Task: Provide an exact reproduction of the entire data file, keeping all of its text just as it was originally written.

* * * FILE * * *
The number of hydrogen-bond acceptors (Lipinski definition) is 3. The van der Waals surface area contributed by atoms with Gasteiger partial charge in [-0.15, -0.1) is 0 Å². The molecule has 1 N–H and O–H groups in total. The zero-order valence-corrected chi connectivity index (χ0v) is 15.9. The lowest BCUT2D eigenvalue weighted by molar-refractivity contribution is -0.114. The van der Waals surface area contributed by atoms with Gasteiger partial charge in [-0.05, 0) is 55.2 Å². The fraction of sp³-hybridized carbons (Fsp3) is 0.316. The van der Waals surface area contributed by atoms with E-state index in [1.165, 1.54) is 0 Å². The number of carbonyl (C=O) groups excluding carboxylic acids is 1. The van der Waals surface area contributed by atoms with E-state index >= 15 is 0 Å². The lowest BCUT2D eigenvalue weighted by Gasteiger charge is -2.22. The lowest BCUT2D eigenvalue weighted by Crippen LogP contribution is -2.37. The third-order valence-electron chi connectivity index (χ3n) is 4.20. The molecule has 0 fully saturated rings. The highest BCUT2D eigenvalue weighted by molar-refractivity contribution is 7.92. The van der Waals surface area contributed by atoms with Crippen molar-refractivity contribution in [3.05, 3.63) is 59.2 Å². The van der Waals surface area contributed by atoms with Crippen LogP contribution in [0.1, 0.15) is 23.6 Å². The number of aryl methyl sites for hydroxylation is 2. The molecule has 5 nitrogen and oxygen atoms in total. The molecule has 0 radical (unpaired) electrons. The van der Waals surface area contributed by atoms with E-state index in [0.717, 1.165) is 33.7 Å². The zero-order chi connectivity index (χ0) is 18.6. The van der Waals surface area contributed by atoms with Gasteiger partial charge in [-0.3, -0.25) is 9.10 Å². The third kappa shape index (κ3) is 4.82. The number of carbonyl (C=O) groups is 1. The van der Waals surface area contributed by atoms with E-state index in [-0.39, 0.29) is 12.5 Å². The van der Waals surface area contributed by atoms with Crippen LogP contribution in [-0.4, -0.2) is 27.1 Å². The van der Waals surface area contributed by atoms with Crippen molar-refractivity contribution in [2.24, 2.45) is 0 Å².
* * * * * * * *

The number of hydrogen-bond acceptors (Lipinski definition) is 3. The van der Waals surface area contributed by atoms with Gasteiger partial charge in [-0.15, -0.1) is 0 Å². The molecule has 1 N–H and O–H groups in total. The zero-order valence-corrected chi connectivity index (χ0v) is 15.9. The lowest BCUT2D eigenvalue weighted by molar-refractivity contribution is -0.114. The van der Waals surface area contributed by atoms with Gasteiger partial charge in [-0.05, 0) is 55.2 Å². The fraction of sp³-hybridized carbons (Fsp3) is 0.316. The van der Waals surface area contributed by atoms with E-state index in [1.165, 1.54) is 0 Å². The number of carbonyl (C=O) groups excluding carboxylic acids is 1. The van der Waals surface area contributed by atoms with E-state index >= 15 is 0 Å². The lowest BCUT2D eigenvalue weighted by Gasteiger charge is -2.22. The lowest BCUT2D eigenvalue weighted by Crippen LogP contribution is -2.37. The third-order valence-electron chi connectivity index (χ3n) is 4.20. The molecule has 0 fully saturated rings. The highest BCUT2D eigenvalue weighted by molar-refractivity contribution is 7.92. The van der Waals surface area contributed by atoms with Crippen molar-refractivity contribution in [3.05, 3.63) is 59.2 Å². The van der Waals surface area contributed by atoms with Crippen LogP contribution in [0.1, 0.15) is 23.6 Å². The number of aryl methyl sites for hydroxylation is 2. The molecule has 5 nitrogen and oxygen atoms in total. The molecule has 0 radical (unpaired) electrons. The van der Waals surface area contributed by atoms with E-state index in [0.717, 1.165) is 33.7 Å². The zero-order chi connectivity index (χ0) is 18.6. The van der Waals surface area contributed by atoms with Gasteiger partial charge in [-0.3, -0.25) is 9.10 Å². The third kappa shape index (κ3) is 4.82. The number of carbonyl (C=O) groups is 1. The van der Waals surface area contributed by atoms with E-state index in [-0.39, 0.29) is 12.5 Å². The van der Waals surface area contributed by atoms with Crippen LogP contribution in [-0.4, -0.2) is 27.1 Å². The van der Waals surface area contributed by atoms with Crippen molar-refractivity contribution in [2.24, 2.45) is 0 Å².